The second half opened with Mike Flynn landing in the referee's notebook for an industrial tackle on Pablo
Bastianini although the South American style crocodile roll did not win him too many friends in Priestfield.
From the resultant free kick, Colin Miles curled the ball around the wall, but keeper Paul Crichton again
made things look easy with a comfortable save.
Gillingham had a rare chance on the hour mark when Chris Weale had to stretch to catch Neil Harris's looping
header from a deep Tom Williams left wing cross. Manager Neil Cooper, who had already brought on Moses Ashikodi
made his last two throws of the dice to try and impose the game upon Yeovil by bringing on two more substitutes,
but this was a disjointed messy second half with neither side really imposing themselves upon the game.
Darren Way took a nasty looking knock midway through the second period when he attempted to head away the
ball only to find the boot of Moses Ashikodi landing square in his face, laying him out cold. Referee Fletcher's
immediate signal to the stretcher bearers looked ominous but somehow Darren got to his feet and after a lengthy
chat with physio Glen Schmidt came back onto the field of play. Ashikodi got perhaps a harsh, but significant
booking - it was little more than an accidental collision.
If Ashikodi's first booking had been harsh, his second was purely academic. Eight minutes after his first
introduction into the referee's book, he recklessly charged into Yeovil captain Terry Skiverton after the defender
had cleared the ball, with the collision occurring whilst the ball was 30 yards upfield. The only surprise
was that it was two yellows rather than a straight red, particularly with many on the main stand side having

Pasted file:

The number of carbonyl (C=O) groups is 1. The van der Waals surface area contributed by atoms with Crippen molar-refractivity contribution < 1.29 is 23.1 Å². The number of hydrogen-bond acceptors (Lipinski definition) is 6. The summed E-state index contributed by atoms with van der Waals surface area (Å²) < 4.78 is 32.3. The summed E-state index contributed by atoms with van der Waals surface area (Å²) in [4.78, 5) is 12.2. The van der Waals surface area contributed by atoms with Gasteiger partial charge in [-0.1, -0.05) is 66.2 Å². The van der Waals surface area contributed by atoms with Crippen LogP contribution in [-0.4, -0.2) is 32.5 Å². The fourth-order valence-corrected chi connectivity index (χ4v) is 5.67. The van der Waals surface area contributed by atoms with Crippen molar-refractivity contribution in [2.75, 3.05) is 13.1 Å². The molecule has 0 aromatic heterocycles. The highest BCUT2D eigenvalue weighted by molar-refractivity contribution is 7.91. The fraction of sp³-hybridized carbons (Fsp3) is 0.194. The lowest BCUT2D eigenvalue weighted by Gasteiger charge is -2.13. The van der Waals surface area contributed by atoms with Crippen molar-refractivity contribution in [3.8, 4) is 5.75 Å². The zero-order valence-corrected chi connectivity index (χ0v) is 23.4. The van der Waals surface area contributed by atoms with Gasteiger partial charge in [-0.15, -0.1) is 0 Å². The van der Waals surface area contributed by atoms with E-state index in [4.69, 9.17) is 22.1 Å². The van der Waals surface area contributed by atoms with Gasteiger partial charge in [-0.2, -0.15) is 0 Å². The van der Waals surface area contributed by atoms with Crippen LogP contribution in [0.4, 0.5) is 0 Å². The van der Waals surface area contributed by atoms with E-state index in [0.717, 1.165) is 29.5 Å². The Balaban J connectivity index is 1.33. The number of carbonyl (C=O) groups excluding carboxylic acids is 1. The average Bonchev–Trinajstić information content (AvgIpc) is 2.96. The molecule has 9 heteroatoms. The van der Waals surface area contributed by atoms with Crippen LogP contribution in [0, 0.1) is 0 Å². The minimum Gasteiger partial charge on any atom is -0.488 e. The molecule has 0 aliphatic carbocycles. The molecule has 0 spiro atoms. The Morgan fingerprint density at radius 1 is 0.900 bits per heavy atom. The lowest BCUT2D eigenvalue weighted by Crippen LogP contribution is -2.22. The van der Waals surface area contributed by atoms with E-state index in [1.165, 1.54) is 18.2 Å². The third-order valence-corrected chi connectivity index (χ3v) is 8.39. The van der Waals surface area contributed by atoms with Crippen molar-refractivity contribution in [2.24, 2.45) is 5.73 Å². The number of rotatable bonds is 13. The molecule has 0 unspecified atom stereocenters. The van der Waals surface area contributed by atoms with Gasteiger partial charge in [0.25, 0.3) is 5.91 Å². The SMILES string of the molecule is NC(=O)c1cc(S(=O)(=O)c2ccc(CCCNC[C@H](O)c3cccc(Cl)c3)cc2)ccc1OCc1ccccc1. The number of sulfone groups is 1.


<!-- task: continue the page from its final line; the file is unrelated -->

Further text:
witnessed a bit of afters in the form of a stamp. Gillingham, with 15 minutes remaining, were down to ten men.
Paul Terry landed in the book for a rather poor tackle on the edge of the area as the game began to get a
nasty undercurrent to it, and there was a real fear at this stage that the referee would look to even things up.
Thankfully Yeovil kept their cool, whilst Gillingham looked to play out time, ironically keeping possession
far more efficiently than they had done with eleven men on the field, being forced to pass the ball around for
the first time during the match. That made Yeovil's attempts to capitalise on the extra man a lot harder, even if
Kevin Gall and Arron Davies were now on the field in an attempt to inject extra urgency into what was by now a
rather slow-paced staccato second half.
In the dying minutes, Phil Jevons almost grabbed a winner when he chested the ball with his back to goal
following an Arron Davies cross, but when he hooked his shot over his head, home keeper Paul Crichton parried the ball
over his own crossbar to preserve the blank scoresheet.
Referee Fletcher's untidy match was compounded by somehow contriving to only award two minutes injury time as
the Glovers attempted to pressurise Gillingham into making a mistake. Given that Way was out cold for around double
that time it was mystifying as to how the match official could only find two minutes in a half that had been
punctuated by five substitutions, Way's head injury, Skivo's injury and the sending off of Ashikodi, and several
attempts by the referee to speed up Crichton's goal kicks. But in the end perhaps it could be argued that even
if he had extended the match by ten minutes, Yeovil's second half chances on goal were so few and far between, it
is doubtful if it would have made a difference. Had they sneaked a goal during the better first half performance,
then it seems likely that they would have got all three points against a Gills side whose attitude and body
language makes it clear why they lie 22nd in the table after this weekend's games. A useful away point, but it
could have been somewhat more.
MOTM Vote Result:
Overall match rating: 5.4 / 10
56 votes received.
Any comments/questions please email email@example.com